The Math Proficiency Test is ‘a slap in the face’ for student teachers

Queen’s ConEd students speak to the Math Proficiency Test 

Student teachers talk new certification requirement and its discriminatory nature.
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“This is a slap in the face.” 
 
Olivia Malito, ConEd ’19, had this to say when asked about the new math proficiency test (MPT) implemented by the Ontario Ministry of Education.
 
The MPT was created by the Ministry of Education, developed and administered by the Education Quality and Accountability Office (EQAO), and mandated by the Ontario College of Teachers (OCT) as a requirement for certification.
 
All student teachers must take the test, regardless of the subjects they specialize in. 
 
According to the MPT requirements, student teachers in Ontario who become certified between Mar. 31, 2020 and Aug. 31, 2021, will earn their certification only if they pass the test by the end of August.
 
Applicants who fail to pass will not receive their certification, with no extensions or exceptions. 
 
In September 2020, when the Ontario Progressive Conservatives passed legislation to mandate the MPT, the Ontario Teacher Candidates’ Council (OTCC)—an organization representing teacher candidates and temporarily licensed teachers—submitted a judicial review to the Superior Court of Ontario. 
 
The judicial review aims to challenge the validity of the MPT itself. 
 
“We were under the impression that the test would not run this year, just because of the lawsuit,” Kate Malefant-McNeice, ConEd ’19, said in an interview with The Journal.
 
The judicial review submitted by the OTCC stated that the “test is not equitable, fair, justified or backed by data.” 
 
The organization also stated that the EQAO office has been “rushed into creating a massive test” in just under a few months. 
 
“The government kind of surprised us,” Malefant-McNeice said.
 
According to the Ontario Ministry of Education, the MPT tests math skills up to grade 9 concepts. The test lasts three hours, allotting two and a half minutes to complete each question. 
 
Despite the information given to the teacher candidates, the limited timing has left many uncertain of their ability to perform well on the test.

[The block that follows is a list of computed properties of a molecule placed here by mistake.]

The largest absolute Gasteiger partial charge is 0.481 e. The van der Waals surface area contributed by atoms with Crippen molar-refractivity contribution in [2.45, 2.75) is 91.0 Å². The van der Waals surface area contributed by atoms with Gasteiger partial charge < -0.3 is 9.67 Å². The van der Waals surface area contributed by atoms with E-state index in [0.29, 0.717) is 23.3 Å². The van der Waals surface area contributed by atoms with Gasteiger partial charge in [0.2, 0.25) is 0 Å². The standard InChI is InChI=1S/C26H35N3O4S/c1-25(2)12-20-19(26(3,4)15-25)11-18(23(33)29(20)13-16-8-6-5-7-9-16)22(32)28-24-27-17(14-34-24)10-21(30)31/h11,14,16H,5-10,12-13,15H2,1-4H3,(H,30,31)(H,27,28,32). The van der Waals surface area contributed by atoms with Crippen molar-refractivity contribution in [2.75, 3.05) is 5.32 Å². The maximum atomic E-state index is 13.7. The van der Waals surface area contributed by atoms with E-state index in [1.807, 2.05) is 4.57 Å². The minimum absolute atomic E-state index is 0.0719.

Another concern is that the MPT may be incorrectly categorized as “standardized testing.” A standardized test uses the same questions for everyone, but Malito said the student teachers were told the MPT would take questions from a bank—meaning each student would receive a different set of questions. 
 
“How are they developing and researching these questions to maintain [the MPT’s] fairness?” Malito questioned. 
 
“The chief lesson that we are taught as teachers is to give our students authority in their own learning and part of that means choices. We were not given a choice when this thing was reinstated.”
 
In an email statement to the The Journal, Peter Chin, associate dean of the Faculty of Education, said the faculty has expressed their concerns about all facets of the MPT, including implementation issues, during meetings with Ministry officials. 
 
“Our response has been ongoing throughout the year but is now ramping up to support our teacher candidates,” Chin wrote.
 
Chin added that the faculty has arranged five sessions related to preparing for more “challenging elements of the math curriculum.”  
 
Since its initial announcement, Chin said the faculty has continuously raised their concerns about the purpose of the MPT. 
 
“What makes a good teacher is not their knowledge and their subjects, but it is their pedagogy—it is how they teach and what they teach,” Malefant-McNeice said. 

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